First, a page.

Flexographic printing has grown to the most used print technology in the label printing industry today, providing an optimal combination in quality, productivity, and flexibility. But what is flexo printing and how does it work? In our operator and engineer trainings I will explain this printing technique. This blog gives you a little introduction to flexo printing, and hopefully it will help you make a more confident decision on what printing method is best for your business.
A short introduction
Flexo printing isn’t what you would call a new technology, but it has evolved considerably with numerous innovations. These developments make it still one of the most reliable ways to produce large orders of high-quality custom labels at rapid speeds.
Flexographic printing is a technique that uses a flexible printing plate. In the past, these printing plates were made of rubber, and nowadays businesses use flexible photopolymer printing plates. The plates are wrapped around cylinders on a web press. The inked plates have a raised image and rotate at high speeds to transfer the ink through small holes from the anilox roll to the substrate; each color requires a different printing plate. Due to developments of anilox rolls, printing plates, inks, and the printing press amongst others, you can print images with high line count in flexo.
Flexo printing is unique because it adapts well to different materials (like our own EF multisubstrate flexo press that prints on thin film, paper, cartonboard, shrink sleeves, inmould, lamitube and flexible packaging) and can use a wider range of inks, including water-based inks and UV inks. Because this type of printing holds up and is adaptable, it can be printed on almost any kind of substrate, like plastic, metal, and paper.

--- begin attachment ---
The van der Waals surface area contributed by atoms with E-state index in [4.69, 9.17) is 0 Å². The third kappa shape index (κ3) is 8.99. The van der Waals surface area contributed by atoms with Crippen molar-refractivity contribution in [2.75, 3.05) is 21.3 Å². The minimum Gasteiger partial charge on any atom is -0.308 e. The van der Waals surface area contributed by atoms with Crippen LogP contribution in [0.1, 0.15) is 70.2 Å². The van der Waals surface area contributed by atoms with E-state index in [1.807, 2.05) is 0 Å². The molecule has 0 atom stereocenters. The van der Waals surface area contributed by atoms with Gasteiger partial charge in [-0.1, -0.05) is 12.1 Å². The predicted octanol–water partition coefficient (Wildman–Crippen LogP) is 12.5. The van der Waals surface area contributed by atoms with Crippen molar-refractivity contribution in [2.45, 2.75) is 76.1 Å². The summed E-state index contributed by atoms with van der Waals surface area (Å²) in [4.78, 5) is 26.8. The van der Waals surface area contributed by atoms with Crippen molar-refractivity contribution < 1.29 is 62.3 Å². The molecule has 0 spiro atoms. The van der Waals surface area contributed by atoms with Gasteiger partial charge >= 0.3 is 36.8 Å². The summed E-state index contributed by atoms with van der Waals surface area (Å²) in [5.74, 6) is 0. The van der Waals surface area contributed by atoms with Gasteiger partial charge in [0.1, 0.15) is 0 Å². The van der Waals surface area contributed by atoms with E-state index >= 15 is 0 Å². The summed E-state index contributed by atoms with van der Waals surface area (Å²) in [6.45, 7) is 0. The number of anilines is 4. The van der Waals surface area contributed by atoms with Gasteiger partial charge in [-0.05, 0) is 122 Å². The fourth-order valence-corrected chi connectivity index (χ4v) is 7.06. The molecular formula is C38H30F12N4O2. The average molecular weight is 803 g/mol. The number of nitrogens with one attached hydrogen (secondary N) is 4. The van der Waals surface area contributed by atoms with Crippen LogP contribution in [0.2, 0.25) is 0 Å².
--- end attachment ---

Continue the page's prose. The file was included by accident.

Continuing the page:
MPS EF 430 multisubstrate flexo press
The advantages and disadvantages of flexo printing
I’ve explained what flexo printing is, but what are its pros and cons? These are often essential parameters in your decision-making process.
The advantages of flexo printing:
- Runs at extremely high speeds and is ideally suited for long printing runs
- Prints on a wide variety of substrate materials
- Short set-up times with a minimum of waste; guarantees high-quality output
- Eliminates the need for additional work and cost: printing, varnishing, laminating and die cutting can be done in a single pass
- A relatively straightforward and controlled printing process that requires less-trained operators to achieve the desired output
- Low cost of equipment and maintenance
The disadvantages of flexo printing:
- The price of flexo printing plates is relatively high compared to other types of plates, but they last for millions of impressions if they are properly cared for.
- Version changes are time-consuming to make
It is for good reason that flexographic printing is the most common technique. I hope this blog has helped you to get a clear picture of what flexo printing is and how it could help you to become more viable. At MPS, we are in regular contact with customers to understand their evolving print technology requirements and to develop innovative solutions to improve the printing process and customer experience.
Leopold der Nederlanden is Manager Trainings Centre, and has been working at MPS since 2011. He has a lot of experience in the printing industry, and shares his knowledge regularly through various operator trainings.